Ever since being diagnosed, I cringe at the word “cure” more than anything in my life. So many awful therapists and weird doctors have told me that if my parents just pay them a handsome fee of however many dollars over a few sessions, I’ll be cured. Cured. But after a year and a half of failed medicines and psychiatrists milking money out of my family, all I ask is that no one uses that word around me.
Fast forward to a few days ago when I was sitting in my school’s monthly “virtue discussion” with a crippling migraine and nausea to piggy-back it. My principal gets up to the powerpoint and starts talking about gratitude. Fitting for the time of year, I understand. I won’t even put my whole opinion on what I think about these discussions out here right now, but I’m pretty sure you can figure out how I feel about them. But while I was holding my head in between my legs, trying to steady the world that was tilting under my feet, I heard him say the following words:
“Gratitude will cure anxiety and depression.”
A simple, matter of fact statement. I laughed at first, but as he explained why he believed gratitude was this magic fairly godmother that could just eliminate all mental illnesses, my heart fell into my stomach. The girl who contributed to the discussion next said something along the lines of how people should “just focus on the good things in life and not the anxiety and depression.” I know most of the words are coming from a place of ignorance, and quite frankly that’s the only thing that stopped me from throwing a chair at the projector or letting myself puke in the trashcan at the front of the room.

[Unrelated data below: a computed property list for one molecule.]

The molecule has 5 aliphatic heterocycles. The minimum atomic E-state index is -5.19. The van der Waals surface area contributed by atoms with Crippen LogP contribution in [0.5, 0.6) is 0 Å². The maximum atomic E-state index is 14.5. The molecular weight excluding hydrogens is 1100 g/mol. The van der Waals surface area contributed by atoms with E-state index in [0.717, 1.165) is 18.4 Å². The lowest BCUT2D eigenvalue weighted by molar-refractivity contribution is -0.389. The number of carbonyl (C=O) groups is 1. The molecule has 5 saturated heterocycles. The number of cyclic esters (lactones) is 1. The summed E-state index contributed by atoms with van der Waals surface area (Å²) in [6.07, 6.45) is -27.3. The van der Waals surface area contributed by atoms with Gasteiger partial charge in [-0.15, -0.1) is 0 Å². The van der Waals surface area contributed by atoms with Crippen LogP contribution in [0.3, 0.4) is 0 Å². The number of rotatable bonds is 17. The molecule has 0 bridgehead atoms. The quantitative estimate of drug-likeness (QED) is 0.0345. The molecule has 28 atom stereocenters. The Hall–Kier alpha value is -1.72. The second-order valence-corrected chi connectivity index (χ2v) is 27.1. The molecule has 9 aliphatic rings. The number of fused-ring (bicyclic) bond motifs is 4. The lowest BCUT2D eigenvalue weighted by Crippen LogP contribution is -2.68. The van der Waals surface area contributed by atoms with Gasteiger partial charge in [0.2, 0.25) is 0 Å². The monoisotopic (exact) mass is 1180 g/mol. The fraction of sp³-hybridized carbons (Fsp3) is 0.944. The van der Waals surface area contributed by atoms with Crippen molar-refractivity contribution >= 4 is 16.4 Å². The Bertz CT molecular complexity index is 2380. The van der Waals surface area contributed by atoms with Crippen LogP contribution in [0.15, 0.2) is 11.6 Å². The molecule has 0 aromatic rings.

But it is this sort of dialogue that contributes to the never-leaving stigma around mental illness. It is this vocabulary that forces people who are mentally ill into seclusion and perpetuates negative thoughts about themselves. Anxiety and depression are mental illnesses that stem from chemical imbalances in someone’s brain and situations in their life that contributed to the way their brain operates.
If someone broke their leg, you wouldn’t tell them to just think happy thoughts and they will be fine. No one is going to get up an walk after you say that because guess what? The leg is still broken. The bone might heal, sure, but the person will always have a scar from the cast or the surgery. They’ll have to learn how to walk properly again. They’ll have the memory of how that bone was broken. Thinking happy thoughts might be a distraction, but it certainly isn’t a cure.
It is comments like these that make people with mental illnesses feel guilty about their conditions. These conditions, which they can’t control, run their lives sometimes. Being grateful for the fact that I have a roof over my head doesn’t fill the pit at the bottom of my stomach. And by telling a group of impressionable teenagers that people with mental conditions are essentially playing a victim role and could be cured if they thought happy thoughts, a horrible stigma is just being built upon.
Call me a cynic for not believing in the term “cure”, fine. But it isn’t right to treat mental illness like just a few bad thoughts that come into someone’s head from time to time. Being grateful for things is important, don’t get me wrong, but it won’t cure a clinically diagnosed mental disorder. Sorry to disappoint.